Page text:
Back-handed compliment

5 03 2008

Neal, past master of the backhanded compliment, hit me with another one last night.   He came up to me and kissed me and then said, “I know that you’re not the woman I married, but I still think you’re as sweet and wonderful as you ever were.”

No compliment beginning with the words “I know you’re not the woman I married” is going to end well, no matter what you say next.  I know what he meant.  Physically, I’m not nearly as slim or put together as I once was.  I do try, though.  I mean, when I met him, I was a college student.

As a college student, I had all the time I wanted to get ready in the morning.  I could wash and dry my hair, pick out my clothes carefully, and put on makeup.  I wasn’t shoved out of bed every morning by two little preschoolers hitting me in the head and demanding breakfast.  No one banged desperately on the bathroom door while I was doing my hair.   I had time to shop for clothes and try things on!  Now when I shop for clothes Mike hides under the clothes racks, Donal whines and complains, Patrick cries and throws things on the floor, and Brenna tells me I’m fat.  I get about a 20 minute window to find something on the rack that I like and see if it fits.  Argh!

When I met Neal, I ate very healthy.  The refrigerator was full of food I wanted to eat, not cheerios and baby yogurt, mac & cheese, peanut butter and mini raviolis.  I ate cherries and apples, plums, fresh beets and sweet potatoes, almonds and fancy cheeses.  I cooked about once a week, making a large pot of chicken or vegetable soup that I reheated and ate all week when I wanted something hot.  Of COURSE I was skinny!

I wasn’t trapped in the house.  I walked a lot, walking to class and walking around the neighborhood in the evenings.  I biked to the grocery store.  Now I’m trapped as surely as if I had a ball and chain attached to my ankle.   Trying to get the kids out to exercise is an incredibly gruelling task, and now we can’t walk out of our yard where we live!  Someone is always hot, tired, thirsty, their feet hurt, their legs hurt, they need a potty, they need a change, or they fall down thirty feet away from the door and need a band-aid.  I can get to the gym if I get everyone up an hour early, shove them through their breakfast while they whine and complain, pack three bags of stuff (swim stuff, diaper stuff, and gym stuff) find everyone’s YMCA pass, put on two pair of shoes, find everyone’s jacket, settle a fight, and buckle everyone into their car seats.  Getting out of the gym takes nearly as long as getting into it, and the whole process uses an entire morning.  We can’t go in the afternoon after our school day, because there is no child care between 12 and 4pm.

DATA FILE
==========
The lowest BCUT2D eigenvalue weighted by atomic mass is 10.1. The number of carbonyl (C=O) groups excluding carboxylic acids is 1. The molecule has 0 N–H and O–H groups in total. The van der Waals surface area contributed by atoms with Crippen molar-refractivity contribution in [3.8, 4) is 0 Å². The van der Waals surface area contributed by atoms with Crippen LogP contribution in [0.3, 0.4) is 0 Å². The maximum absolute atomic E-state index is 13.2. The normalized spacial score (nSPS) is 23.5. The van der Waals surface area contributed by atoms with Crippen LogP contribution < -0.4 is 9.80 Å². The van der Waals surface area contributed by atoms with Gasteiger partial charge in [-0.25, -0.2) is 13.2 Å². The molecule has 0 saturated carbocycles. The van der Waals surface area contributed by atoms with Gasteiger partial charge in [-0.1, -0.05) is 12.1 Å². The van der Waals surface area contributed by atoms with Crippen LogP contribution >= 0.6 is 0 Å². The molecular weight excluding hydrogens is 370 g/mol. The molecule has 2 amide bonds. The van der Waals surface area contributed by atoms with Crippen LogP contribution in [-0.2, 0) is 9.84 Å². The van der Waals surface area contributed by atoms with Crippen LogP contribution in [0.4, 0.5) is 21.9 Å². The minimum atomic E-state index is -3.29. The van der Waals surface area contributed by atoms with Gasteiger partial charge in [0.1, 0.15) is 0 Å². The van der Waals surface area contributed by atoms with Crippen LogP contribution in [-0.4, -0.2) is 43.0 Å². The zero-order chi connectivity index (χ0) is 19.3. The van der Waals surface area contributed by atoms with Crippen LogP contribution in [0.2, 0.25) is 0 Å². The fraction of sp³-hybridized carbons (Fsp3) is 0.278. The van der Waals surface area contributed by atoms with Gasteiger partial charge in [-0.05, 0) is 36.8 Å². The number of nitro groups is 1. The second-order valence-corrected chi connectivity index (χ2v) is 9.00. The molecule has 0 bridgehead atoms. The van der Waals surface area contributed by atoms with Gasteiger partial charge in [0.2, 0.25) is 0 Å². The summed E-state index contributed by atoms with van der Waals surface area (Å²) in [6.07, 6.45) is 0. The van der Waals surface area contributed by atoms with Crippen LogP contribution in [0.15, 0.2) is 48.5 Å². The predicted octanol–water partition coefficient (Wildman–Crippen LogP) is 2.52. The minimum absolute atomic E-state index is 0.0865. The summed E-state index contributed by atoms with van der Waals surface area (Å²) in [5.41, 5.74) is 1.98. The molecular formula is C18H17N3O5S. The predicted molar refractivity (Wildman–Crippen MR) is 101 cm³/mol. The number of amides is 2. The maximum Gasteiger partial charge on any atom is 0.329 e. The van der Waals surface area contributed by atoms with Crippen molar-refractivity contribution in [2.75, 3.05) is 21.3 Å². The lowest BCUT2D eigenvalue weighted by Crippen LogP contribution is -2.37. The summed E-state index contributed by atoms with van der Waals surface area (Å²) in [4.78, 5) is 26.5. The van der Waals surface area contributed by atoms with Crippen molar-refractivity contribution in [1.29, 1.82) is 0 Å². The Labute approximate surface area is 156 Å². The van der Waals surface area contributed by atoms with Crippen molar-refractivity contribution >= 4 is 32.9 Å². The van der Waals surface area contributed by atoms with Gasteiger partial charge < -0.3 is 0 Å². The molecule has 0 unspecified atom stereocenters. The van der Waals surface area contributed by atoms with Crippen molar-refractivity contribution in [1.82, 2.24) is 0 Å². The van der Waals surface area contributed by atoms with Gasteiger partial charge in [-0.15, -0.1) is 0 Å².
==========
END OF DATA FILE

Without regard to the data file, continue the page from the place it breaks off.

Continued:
I am not as beautiful as I was when I was 25.  Sorry, hon.  But I like to think that even so, I am now more of a woman than I was then.  I know so much more.  I don’t cry as much, scream as much, fight as much.  I can keep my temper and keep my house.  I’m a better writer and a better mother and (whisper it) a better lover.  Also a better cook.  I’m closer to God and what God wants me to be.  I’m softer, gentler, more loving.  I have more patience and more sympathy.  I have more grace and more confidence.

And if we both have a little more padding around our waists, a few more wrinkles, and less ability to bend in certain places…. well, we have four beautiful children, lovingly raised to the best of our ability.   I’m glad he loves me despite the way I’ve changed.  I love him despite the way he’s changed, too, but I guess for men the appearance of beauty is more valuable.  Women have always had the ability to love someone a little craggy-looking, loving the heart and not worrying too much about the face.




2 responses

5 03 2008
Linda Miller

Dear Heart,
I see a beautiful lady who manages to nurture everyone who comes into contact with her. Nobody could possibly pass out more love and compassion than you do constantly. These are the busiest times of all for stay at home Mothers and I can’t believe how well you’re handling every aspect of your life.
I used to get a lot of comments about my tummy until I noted that I had 4 children to show for it, too.
Much love & hugs,

12 03 2008
Grandma Wilhite

Nobody, NOBODY is the same person he/she used to be 10 years ago. I’m certainly not the person I was 55 years ago! That’s one of the surprises — or tricks? –, that life plays on us. I suspect that many marriages fail simply because one grew up and the other did not. Or one grew in a way the other couldn’t handle, but EVERYBODY changes. My Daddy commented about that once, after he and Mother were in their 60’s, and Marilyn Monroe was wowing the guys. He said that Mother far more beautiful to him. She was different than the one she married, but she was more lovely and desirable then than the girl he had married. Her maturity had become her. Those in a canoe either learn to paddle together, or they have to paddle solo!

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